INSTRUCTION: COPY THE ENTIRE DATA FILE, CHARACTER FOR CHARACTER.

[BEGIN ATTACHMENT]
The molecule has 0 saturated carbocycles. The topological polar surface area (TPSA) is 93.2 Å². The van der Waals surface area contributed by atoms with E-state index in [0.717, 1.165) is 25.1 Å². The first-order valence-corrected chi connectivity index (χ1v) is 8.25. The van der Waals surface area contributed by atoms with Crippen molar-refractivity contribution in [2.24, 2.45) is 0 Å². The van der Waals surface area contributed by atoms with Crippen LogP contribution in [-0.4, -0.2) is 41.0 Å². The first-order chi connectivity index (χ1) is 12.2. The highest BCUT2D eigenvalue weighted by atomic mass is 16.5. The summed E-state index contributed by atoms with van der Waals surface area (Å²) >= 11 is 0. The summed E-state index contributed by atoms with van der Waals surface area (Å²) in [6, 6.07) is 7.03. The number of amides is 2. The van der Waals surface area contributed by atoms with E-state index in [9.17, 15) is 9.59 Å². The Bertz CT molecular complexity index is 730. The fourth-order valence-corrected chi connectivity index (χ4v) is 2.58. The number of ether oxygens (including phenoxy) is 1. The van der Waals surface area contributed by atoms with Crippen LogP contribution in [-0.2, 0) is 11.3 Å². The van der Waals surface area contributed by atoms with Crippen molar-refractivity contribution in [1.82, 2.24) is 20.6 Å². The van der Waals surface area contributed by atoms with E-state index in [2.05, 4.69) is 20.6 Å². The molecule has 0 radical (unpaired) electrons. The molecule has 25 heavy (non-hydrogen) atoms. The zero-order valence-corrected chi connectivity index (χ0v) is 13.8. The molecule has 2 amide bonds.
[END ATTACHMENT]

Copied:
The molecule has 0 saturated carbocycles. The topological polar surface area (TPSA) is 93.2 Å². The van der Waals surface area contributed by atoms with E-state index in [0.717, 1.165) is 25.1 Å². The first-order valence-corrected chi connectivity index (χ1v) is 8.25. The van der Waals surface area contributed by atoms with Crippen molar-refractivity contribution in [2.24, 2.45) is 0 Å². The van der Waals surface area contributed by atoms with Crippen LogP contribution in [-0.4, -0.2) is 41.0 Å². The first-order chi connectivity index (χ1) is 12.2. The highest BCUT2D eigenvalue weighted by atomic mass is 16.5. The summed E-state index contributed by atoms with van der Waals surface area (Å²) >= 11 is 0. The summed E-state index contributed by atoms with van der Waals surface area (Å²) in [6, 6.07) is 7.03. The number of amides is 2. The van der Waals surface area contributed by atoms with E-state index in [9.17, 15) is 9.59 Å². The Bertz CT molecular complexity index is 730. The fourth-order valence-corrected chi connectivity index (χ4v) is 2.58. The number of ether oxygens (including phenoxy) is 1. The van der Waals surface area contributed by atoms with Crippen LogP contribution in [-0.2, 0) is 11.3 Å². The van der Waals surface area contributed by atoms with Crippen molar-refractivity contribution in [1.82, 2.24) is 20.6 Å². The van der Waals surface area contributed by atoms with E-state index in [2.05, 4.69) is 20.6 Å². The molecule has 0 radical (unpaired) electrons. The molecule has 25 heavy (non-hydrogen) atoms. The zero-order valence-corrected chi connectivity index (χ0v) is 13.8. The molecule has 2 amide bonds.